That’s an open-ended question. The benefits of having a relatively large brain aren’t obvious. It might also be connected to how animals forage for food (such an association has been found in bats) or even have something to do with social development.

But there must be benefits; otherwise, cats and other altricial animals would have gone extinct long ago–it’s very “expensive” in biological terms to develop so slowly after birth.

Too expensive, apparently, for precocial animals–those like caribou whose newborns (or newly hatched young’uns) are rarin’ to go.

Nourishing and protecting the young

Altricial and precocial animals are two extremes of a whole spectrum of developmental styles that researchers are trying hard to understand today.

And as mentioned above, people are roughly in the middle. So are parrots, oddly enough. Long ago in this dangerous and unpredictable world, our ancestors (and Polly’s) worked out a balance between feeding newborns and protecting them.

Finding food without becoming food yourself is quite a challenge for any living being in the wild. And on top of that, in order to avoid extinction, you must bring new life into the world and make sure that it survives long enough to reproduce.

Animals have solved this problem in different ways. Precocial caribou, for example, keep their young inside until they have developed enough to stand and walk. This is a very good solution to the predator problem, but it is physically very demanding on the mother. Too, it limits brain size.

As we’ve seen, altricial cats take months to develop after birth, ending up with comparatively big brains. But again, this is rough on the mother cat. She must hunt enough on her own to bring the kittens to term and then to produce milk for them. After that, she has to bring food back to the den as well as catch something for herself.

Including some rays now and then:

Life will always find some way to survive and reproduce, even if humans don’t fully understand it. Caribou continue to have calves because it works for them. Cats have kittens, and that works out, too.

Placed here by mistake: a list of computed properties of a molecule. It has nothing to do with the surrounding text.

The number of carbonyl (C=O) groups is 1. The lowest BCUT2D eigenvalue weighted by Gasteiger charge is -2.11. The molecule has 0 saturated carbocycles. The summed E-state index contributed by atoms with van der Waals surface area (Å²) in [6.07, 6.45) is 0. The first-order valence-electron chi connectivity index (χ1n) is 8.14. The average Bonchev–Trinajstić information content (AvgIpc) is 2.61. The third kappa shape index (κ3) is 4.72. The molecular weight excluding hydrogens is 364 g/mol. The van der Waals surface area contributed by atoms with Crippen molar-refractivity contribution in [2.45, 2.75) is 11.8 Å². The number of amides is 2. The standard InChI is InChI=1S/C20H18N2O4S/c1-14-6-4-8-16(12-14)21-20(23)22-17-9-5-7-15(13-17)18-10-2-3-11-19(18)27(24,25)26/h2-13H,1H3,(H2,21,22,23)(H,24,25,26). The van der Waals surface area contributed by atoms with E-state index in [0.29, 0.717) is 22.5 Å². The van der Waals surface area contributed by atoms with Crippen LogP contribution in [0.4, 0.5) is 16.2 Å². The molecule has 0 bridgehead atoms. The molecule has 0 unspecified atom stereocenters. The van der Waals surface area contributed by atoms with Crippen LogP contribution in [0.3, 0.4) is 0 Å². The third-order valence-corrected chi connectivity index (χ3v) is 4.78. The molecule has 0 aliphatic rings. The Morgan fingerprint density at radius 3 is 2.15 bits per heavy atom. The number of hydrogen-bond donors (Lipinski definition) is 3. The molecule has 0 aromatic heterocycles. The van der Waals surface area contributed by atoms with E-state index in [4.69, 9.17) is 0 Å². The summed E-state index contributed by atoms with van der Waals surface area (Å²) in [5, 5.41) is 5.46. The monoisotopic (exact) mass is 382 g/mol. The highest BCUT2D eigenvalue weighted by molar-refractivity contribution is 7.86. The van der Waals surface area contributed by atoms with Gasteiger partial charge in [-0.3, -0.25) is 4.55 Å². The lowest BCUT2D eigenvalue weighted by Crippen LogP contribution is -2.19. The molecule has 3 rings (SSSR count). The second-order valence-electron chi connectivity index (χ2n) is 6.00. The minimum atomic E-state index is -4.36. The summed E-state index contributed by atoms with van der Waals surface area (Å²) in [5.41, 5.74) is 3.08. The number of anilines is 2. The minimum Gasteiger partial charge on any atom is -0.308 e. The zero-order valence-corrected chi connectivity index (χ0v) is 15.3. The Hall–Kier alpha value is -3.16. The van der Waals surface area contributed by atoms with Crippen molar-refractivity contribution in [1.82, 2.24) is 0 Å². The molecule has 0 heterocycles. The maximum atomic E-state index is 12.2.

People are in the middle of the spectrum, but unlike all other living beings, we just can’t resist wondering what it’s all about.

Featured image: Christian Holmér, CC BY 2.0.


Bateson, P. 2014. Behavioural development in the cat, in The Domestic Cat: The Biology of its Behaviour, eds Turner, D. C., and Bateson, P. New York: Cambridge University Press. Retrieved from https://play.google.com/store/books/details?id=m-NRAgAAQBAJ

Benson-Amram, S.; Dantzer, B.; Stricker, G.; Swanson, E. M.; and Holekamp, K. E. 2016. Brain size predicts problem-solving ability in mammalian carnivores. Proceedings of the National Academy of Sciences, 113(9): 2532-2537.

Bradshaw, J. 2013. Cat Sense: How the New Feline Science Can Make You A Better Friend to Your Pet. New York: Basic Books. Retrieved from https://play.google.com/store/books/details?id=iU8PAAAAQBAJ

Dukas, R., and Ratcliffe, J. M., eds, 111-134. Chicago: University of Chicago.

Ehrlich, P. R.; Dobkin, D. S.; and Wheye, D. 1988. Precocial and altricial young. https://web.stanford.edu/group/stanfordbirds/text/essays/Precocial_and_Altricial.html Last accessed April 20, 2018.

Gittleman, J. L. 1986. Carnivore brain size, behavioral ecology, and phylogeny. Journal of Mammalogy, 67(1): 23-36.

Isler, K., and Van Schaik, C. P. 2009. Why are there so few smart mammals (but so many smart birds)?. Biology Letters, 5(1): 125-129.

Pagel, M. D., and Harvey, P. H. 1988. How mammals produce large-brained offspring. Evolution, 42(5): 948-957.

Robertson, S. 2008. A review of feral cat control. Journal of Feline Medicine and Surgery. 10:366-375.

Sol, D 2009. The cognitive-buffer hypothesis for the evolution of large brains, in Cognitive Ecology II, Dukas, R., and Ratcliffe, J. M., eds, 111-134. Chicago: University of Chicago.

Turner, D. C. 2000. The human-cat relationship, in The Domestic Cat: The Biology of its Behaviour, Turner, D. C., and Bateson, P., eds, 193-206. Cambridge: Cambridge University Press.

Vonk, J. 2016. Bigger brains may make better problem-solving carnivores. Learning and Behavior, 44(2): 99-100.